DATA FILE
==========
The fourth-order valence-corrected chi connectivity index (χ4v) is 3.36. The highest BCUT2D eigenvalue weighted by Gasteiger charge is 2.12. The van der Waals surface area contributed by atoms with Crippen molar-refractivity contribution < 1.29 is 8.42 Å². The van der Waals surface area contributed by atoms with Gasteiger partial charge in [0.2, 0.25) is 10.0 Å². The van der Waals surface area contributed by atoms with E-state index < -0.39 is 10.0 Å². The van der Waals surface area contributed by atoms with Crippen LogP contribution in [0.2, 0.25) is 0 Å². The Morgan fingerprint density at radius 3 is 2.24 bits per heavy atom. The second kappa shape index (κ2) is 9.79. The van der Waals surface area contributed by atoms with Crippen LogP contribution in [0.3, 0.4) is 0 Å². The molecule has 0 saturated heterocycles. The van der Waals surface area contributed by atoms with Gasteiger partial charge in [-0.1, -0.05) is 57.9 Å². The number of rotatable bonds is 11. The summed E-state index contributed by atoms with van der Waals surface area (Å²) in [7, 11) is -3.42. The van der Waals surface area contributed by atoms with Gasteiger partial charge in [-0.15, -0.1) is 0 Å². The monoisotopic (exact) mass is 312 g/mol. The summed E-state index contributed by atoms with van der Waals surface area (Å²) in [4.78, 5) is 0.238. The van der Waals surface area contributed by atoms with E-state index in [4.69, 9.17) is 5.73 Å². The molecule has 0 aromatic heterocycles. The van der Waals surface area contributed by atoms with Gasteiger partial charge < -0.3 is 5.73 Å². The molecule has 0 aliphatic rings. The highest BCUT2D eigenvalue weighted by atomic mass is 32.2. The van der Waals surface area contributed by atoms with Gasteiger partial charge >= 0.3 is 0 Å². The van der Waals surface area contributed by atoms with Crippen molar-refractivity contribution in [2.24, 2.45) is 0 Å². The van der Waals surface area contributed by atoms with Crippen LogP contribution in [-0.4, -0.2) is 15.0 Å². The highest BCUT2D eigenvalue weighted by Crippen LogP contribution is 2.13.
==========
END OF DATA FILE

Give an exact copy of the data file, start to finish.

The fourth-order valence-corrected chi connectivity index (χ4v) is 3.36. The highest BCUT2D eigenvalue weighted by Gasteiger charge is 2.12. The van der Waals surface area contributed by atoms with Crippen molar-refractivity contribution < 1.29 is 8.42 Å². The van der Waals surface area contributed by atoms with Gasteiger partial charge in [0.2, 0.25) is 10.0 Å². The van der Waals surface area contributed by atoms with E-state index < -0.39 is 10.0 Å². The van der Waals surface area contributed by atoms with Crippen LogP contribution in [0.2, 0.25) is 0 Å². The Morgan fingerprint density at radius 3 is 2.24 bits per heavy atom. The second kappa shape index (κ2) is 9.79. The van der Waals surface area contributed by atoms with Crippen LogP contribution in [0.3, 0.4) is 0 Å². The molecule has 0 saturated heterocycles. The van der Waals surface area contributed by atoms with Gasteiger partial charge in [-0.1, -0.05) is 57.9 Å². The number of rotatable bonds is 11. The summed E-state index contributed by atoms with van der Waals surface area (Å²) in [7, 11) is -3.42. The van der Waals surface area contributed by atoms with Gasteiger partial charge in [-0.15, -0.1) is 0 Å². The monoisotopic (exact) mass is 312 g/mol. The summed E-state index contributed by atoms with van der Waals surface area (Å²) in [4.78, 5) is 0.238. The van der Waals surface area contributed by atoms with E-state index in [4.69, 9.17) is 5.73 Å². The molecule has 0 aromatic heterocycles. The van der Waals surface area contributed by atoms with Gasteiger partial charge < -0.3 is 5.73 Å². The molecule has 0 aliphatic rings. The highest BCUT2D eigenvalue weighted by atomic mass is 32.2. The van der Waals surface area contributed by atoms with Gasteiger partial charge >= 0.3 is 0 Å². The van der Waals surface area contributed by atoms with Crippen molar-refractivity contribution in [2.24, 2.45) is 0 Å². The van der Waals surface area contributed by atoms with Crippen LogP contribution in [-0.4, -0.2) is 15.0 Å². The highest BCUT2D eigenvalue weighted by Crippen LogP contribution is 2.13.